Chef Josep QuintanaJosep Quintana is a largely self-taught Catalan who learnt to cook in a traditional family environment. Only when he trained at some of Barcelona's finest restaurants, including Gaig and Espai Sucre, did he learn the techniques that were to underpin his subsequent professional development. His style is characterised by sourcing the very best produce and bringing together perfectly cooked components into a balanced plate. Several reviews quote the chef describing his cuisine as "Mediterranean", but I suspect that the word has been taken out of context as this does a disservice to the complexity of the menu at Torrijos. Much of Spain's cooking can be described as such because it is based on produce grown locally in the southern communities, imported into al-Andalus a millennium ago by the Arabs and Moors or discovered in Italy and the Mediterranean islands in the 14th century by the seafarers of Catalunya.

But to use the term "Mediterranean" to describe a menu often implies a loose eclecticism - whereas these menus are far more carefully constructed. At the heart of what Josep Quintana does is to strike a careful balance between recognisable local dishes rooted in Valencian tradition, the very best of the high Spanish kitchen and outside influences that elevate dishes to a contemporary global status. Med-Asian fusion might be going too far as a description of these more outward-looking dishes, but there are very recognisable Asian influences in Sr. Quintana's cooking and they show the careful selection and balance that I associate with the best of fusion food after my brief spell training with Peter Gordon.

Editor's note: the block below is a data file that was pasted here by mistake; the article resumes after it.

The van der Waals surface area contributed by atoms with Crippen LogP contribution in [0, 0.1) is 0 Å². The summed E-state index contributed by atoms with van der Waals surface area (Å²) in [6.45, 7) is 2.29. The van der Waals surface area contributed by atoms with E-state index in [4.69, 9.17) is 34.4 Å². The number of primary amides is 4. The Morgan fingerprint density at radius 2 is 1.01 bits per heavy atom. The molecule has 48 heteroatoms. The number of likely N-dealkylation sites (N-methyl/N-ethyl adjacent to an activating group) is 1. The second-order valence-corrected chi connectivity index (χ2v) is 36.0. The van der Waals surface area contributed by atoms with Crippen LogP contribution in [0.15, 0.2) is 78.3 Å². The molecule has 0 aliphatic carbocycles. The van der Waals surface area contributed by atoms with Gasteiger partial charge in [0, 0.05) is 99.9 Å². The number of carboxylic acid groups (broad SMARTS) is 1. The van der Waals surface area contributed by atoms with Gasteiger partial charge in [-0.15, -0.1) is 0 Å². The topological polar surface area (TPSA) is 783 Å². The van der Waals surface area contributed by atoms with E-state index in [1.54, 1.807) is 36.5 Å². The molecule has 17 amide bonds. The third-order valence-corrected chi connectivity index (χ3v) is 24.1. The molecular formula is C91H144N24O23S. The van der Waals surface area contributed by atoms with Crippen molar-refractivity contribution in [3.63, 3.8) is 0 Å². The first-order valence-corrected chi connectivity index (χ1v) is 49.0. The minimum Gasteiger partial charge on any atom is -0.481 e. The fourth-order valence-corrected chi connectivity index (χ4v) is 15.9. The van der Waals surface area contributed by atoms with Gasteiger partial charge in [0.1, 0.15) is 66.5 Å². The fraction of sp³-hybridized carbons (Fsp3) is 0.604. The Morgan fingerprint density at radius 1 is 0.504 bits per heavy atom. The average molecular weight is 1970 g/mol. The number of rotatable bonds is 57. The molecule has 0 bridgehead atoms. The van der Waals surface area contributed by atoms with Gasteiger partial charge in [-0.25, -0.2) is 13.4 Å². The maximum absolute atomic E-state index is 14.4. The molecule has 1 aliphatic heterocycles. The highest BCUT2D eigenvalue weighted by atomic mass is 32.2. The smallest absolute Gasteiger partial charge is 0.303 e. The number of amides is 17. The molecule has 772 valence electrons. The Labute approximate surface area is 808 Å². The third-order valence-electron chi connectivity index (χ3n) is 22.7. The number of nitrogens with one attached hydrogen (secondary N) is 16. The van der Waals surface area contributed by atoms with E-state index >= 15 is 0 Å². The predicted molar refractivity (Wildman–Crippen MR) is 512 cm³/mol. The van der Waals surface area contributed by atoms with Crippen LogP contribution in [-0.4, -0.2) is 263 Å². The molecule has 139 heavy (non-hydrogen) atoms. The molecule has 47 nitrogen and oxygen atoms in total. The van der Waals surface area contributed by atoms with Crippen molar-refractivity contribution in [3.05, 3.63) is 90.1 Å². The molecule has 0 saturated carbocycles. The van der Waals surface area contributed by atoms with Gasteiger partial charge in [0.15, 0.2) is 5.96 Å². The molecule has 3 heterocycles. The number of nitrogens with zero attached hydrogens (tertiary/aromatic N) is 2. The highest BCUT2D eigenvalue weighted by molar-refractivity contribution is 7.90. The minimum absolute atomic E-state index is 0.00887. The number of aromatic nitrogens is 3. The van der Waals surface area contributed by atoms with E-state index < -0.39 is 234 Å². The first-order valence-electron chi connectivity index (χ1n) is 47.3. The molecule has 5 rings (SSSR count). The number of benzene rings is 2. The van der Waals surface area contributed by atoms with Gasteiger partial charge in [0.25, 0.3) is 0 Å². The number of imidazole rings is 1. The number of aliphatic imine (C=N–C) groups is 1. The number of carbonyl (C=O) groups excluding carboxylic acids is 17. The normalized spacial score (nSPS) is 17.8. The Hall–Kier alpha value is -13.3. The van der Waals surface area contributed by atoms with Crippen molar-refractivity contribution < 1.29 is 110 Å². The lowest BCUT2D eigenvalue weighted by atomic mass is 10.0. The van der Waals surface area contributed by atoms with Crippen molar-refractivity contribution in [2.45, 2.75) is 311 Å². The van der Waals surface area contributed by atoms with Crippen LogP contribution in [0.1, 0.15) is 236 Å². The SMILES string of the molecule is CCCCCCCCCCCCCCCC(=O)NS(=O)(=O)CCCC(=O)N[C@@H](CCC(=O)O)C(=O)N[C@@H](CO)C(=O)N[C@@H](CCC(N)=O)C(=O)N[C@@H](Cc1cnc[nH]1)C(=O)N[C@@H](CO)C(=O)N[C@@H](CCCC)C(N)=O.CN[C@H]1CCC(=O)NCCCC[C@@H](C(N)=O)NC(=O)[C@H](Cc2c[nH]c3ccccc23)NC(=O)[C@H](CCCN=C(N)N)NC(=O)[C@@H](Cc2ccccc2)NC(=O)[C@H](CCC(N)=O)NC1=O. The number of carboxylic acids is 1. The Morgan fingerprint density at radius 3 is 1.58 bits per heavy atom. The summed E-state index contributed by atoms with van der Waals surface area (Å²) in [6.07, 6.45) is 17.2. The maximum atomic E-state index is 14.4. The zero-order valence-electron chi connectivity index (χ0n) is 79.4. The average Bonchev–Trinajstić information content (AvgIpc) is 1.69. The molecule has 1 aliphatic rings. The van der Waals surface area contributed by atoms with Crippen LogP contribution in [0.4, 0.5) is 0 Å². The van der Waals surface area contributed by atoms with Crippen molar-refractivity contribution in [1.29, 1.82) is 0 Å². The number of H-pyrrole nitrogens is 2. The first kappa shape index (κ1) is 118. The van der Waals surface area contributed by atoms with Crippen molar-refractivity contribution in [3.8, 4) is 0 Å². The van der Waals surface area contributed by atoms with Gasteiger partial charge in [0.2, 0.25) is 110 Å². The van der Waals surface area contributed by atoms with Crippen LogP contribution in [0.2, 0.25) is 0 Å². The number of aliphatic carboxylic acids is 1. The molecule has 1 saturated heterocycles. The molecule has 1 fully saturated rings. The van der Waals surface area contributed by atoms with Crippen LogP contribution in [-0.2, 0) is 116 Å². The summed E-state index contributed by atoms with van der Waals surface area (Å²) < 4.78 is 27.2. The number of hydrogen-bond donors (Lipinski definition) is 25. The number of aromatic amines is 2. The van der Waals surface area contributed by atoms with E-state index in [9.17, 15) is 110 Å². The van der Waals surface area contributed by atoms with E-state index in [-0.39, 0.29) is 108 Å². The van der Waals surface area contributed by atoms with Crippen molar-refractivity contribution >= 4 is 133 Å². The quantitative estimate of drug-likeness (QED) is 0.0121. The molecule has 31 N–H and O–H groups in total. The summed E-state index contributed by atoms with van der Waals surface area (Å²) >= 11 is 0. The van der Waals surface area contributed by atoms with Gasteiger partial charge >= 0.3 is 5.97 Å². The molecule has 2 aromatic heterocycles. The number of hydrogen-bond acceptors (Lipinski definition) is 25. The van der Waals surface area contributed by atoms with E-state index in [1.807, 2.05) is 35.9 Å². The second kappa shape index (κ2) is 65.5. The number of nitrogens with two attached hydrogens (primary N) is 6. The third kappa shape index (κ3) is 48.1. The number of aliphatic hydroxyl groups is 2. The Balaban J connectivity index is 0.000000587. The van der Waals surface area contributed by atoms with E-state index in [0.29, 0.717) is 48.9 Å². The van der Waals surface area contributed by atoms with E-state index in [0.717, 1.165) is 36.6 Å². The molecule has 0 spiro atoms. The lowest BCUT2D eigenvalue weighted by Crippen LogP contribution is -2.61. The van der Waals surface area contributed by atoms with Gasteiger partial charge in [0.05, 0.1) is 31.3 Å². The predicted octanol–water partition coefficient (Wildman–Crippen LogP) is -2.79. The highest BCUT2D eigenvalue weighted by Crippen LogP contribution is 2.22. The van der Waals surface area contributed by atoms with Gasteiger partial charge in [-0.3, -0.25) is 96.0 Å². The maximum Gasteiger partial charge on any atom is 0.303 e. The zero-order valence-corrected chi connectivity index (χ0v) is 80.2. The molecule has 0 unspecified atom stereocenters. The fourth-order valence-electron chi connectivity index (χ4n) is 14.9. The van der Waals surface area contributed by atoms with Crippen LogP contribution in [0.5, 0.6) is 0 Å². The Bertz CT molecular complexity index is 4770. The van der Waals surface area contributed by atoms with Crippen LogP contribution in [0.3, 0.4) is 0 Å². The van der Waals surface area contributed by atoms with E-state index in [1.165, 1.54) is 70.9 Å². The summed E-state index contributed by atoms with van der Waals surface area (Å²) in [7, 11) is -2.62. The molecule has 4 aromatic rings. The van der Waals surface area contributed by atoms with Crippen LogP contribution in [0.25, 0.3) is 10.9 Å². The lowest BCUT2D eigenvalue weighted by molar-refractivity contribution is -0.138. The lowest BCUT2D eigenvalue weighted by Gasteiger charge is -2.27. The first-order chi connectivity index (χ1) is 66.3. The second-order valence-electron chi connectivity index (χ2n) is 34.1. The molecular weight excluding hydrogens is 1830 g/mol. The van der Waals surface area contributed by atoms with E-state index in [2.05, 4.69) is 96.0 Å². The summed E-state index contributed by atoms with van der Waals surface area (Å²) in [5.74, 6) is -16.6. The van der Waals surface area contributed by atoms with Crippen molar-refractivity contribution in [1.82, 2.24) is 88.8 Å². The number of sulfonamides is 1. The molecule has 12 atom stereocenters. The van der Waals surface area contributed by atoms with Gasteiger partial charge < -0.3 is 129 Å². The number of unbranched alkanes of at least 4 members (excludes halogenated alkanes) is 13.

Anyway, enough of philosophy and history - I came to Torrijos to sample the tasting menu. Their lunchtime offering is an abbreviated version of the full evening menú gastronómico - showcasing the best of Josep's creative cooking while leaving guests still fit for an afternoon's work. I've put photos of all the dishes into the Flickr display below and if you click on a given picture you'll get a description.

Interestingly, the old man isn't exactly putting his feet up and watching daytime TV. Having passed the baton to Raquel and Josep at Torrijos, Óscar has re-established Restaurante Torrijos a mile away to the northeast, just outside the city ring road in the Westin Valencia Hotel. Here Óscar has returned to his roots in the neighbourhood of Mestalla, with a bar at the entrance where you can enjoy a drink with some tapas and a small gourmet dining room. If Óscar hasn't lost the art of cooking, he hasn't lost the art of PR either. From my researches on the web, I reckon he's outdoing his daughter and son-in-law in web references to their respective restaurants!


Paulina Mata said...

Recently I spent an week-end at Barcelona. I printed and took with me your post "Dining out in Barcelona". Thanks for it! It was quite useful.

I had a very good meals at Espai Sucre. Seeing your photos I could recognize some of the dishes. :-)

I also had excelent meals at Koy Shunka and Lasarte.

Trig said...

Hi Paulina - glad my post was useful, though I wrote it a while back and times move on. Koy Shunka is still my eaterie of choice in Barcelona for a great night out. Now I've got to re-explore the London scene.

Timothy said...